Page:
The Nominating Committee (NomCom) 2022 received several strong applications this year and would like to thank all of those who took the time to apply.
As there are no contested seats for this election, we will ask chapter members, via email, to simply confirm that they agree that these five candidates should join the SF Bay Area ISOC Chapter Board for a two-year term (2022-2024). Please see your email for your voting link and complete votes by March 21. Chapter members will receive their email during the vote confirmation period (March 21 – March 28).
More information about the election process can be found here.
The final candidate slate can be found below. If you have questions for these five candidates, please add your question in the comment field below.
Michael David Forsyth
I have been in tech for over 20 years and worked for various orgs, both large and small for profit and non-profit. I have recently gotten more involved in the security aspect of technology and I am always finding ways to educate myself and share what I have learned over the years.
I would like to increase my knowledge in security from networking and having discussions with other with more experience in the field and to share what I have learned over the years.
Tanya is an inquisitive and focused Enterprise Architect and Data Manager with 20+ years of experience in Information Technology, Governance, Risk, Compliance, Business Development and Enterprise Data Management in software companies. She is a systems thinker who likes to work in the data pipeline space with equal and careful consideration for people, data and technology. She is a dedicated and passionate volunteer for Techwomen, a U.S. Department of State Bureau of Educational and Cultural Affairs Initiative. Certified ISO 27001 Auditor, Certified Information Privacy Technologist (CIPT), Certified Information Privacy Manager (CIPM), ITIL Foundation Certification in IT Service Management, Pragmatic Marketing Form and Focus, Certified SAP SD Consultant, with a Bachelor of Science (Psychology).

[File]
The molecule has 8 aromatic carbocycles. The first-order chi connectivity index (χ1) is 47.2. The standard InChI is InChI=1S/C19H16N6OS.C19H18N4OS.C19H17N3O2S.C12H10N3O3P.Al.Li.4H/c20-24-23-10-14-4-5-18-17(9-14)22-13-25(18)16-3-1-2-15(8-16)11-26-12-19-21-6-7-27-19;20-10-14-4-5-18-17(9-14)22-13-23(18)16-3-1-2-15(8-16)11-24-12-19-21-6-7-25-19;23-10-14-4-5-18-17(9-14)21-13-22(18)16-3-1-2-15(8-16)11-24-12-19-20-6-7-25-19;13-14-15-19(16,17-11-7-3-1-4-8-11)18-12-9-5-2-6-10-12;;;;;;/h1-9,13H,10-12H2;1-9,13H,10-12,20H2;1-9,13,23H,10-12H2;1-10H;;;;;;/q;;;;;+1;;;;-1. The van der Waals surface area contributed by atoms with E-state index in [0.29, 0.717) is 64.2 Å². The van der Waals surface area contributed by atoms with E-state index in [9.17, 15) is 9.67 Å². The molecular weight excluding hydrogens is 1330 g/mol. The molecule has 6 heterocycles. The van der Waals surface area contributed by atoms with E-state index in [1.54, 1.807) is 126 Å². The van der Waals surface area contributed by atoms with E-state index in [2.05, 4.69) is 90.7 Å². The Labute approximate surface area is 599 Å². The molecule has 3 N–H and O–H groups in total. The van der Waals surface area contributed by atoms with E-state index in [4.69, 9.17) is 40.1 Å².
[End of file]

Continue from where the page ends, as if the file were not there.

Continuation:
“Until the day comes when the internet is treated like a utility and every single person has affordable, reliable access to internet that’s at least the equivalent of a Taco Bell’s, disadvantaged communities will need organizations like the Internet Society Foundation to bridge the digital divide, piece by piece.”
Yu’pik Eskimo living in Alaska. Reaching out with Indigenous Communities to help connect the internet into our communities. 48 years old, father, business consultant and fisherman.
Bridging the digital divide in our communities. Empowering community development and ownership of infrastructure. Connecting the internet to support emergency planning and response for Emergency Support Function disaster planning. Bringing cultural values and perspectives into the Internet Society. Teaching and educating our youth and engaging our elders to connect with our families and leaders throughout the world.
Jessica Dickinson Goodman
Jessica Dickinson Goodman bridges the worlds of technology and politics. Starting with an internship at 15 with the Electronic Frontier Foundation, continuing through her undergrad degree at Carnegie Mellon followed by an internship at Harvard Law School’s Berkman-Klein Center for Internet and Society, Jessica works to bring the best of both these worlds to what she does. In 2018, inspired by the team she mentored through the US State Department’s TechWomen program, she built up her technical skills taking Java, Python, and C++ simultaneously and was named one of Foothill College’s Top STEM students. She is Chair of San José Human Services Commission, overseeing human rights policy for the one million person city and recently became Past Noble Grand of the Silicon Valley Odd Fellows — she is one of the youngest woman to be elected to that position in the order’s 150 year history.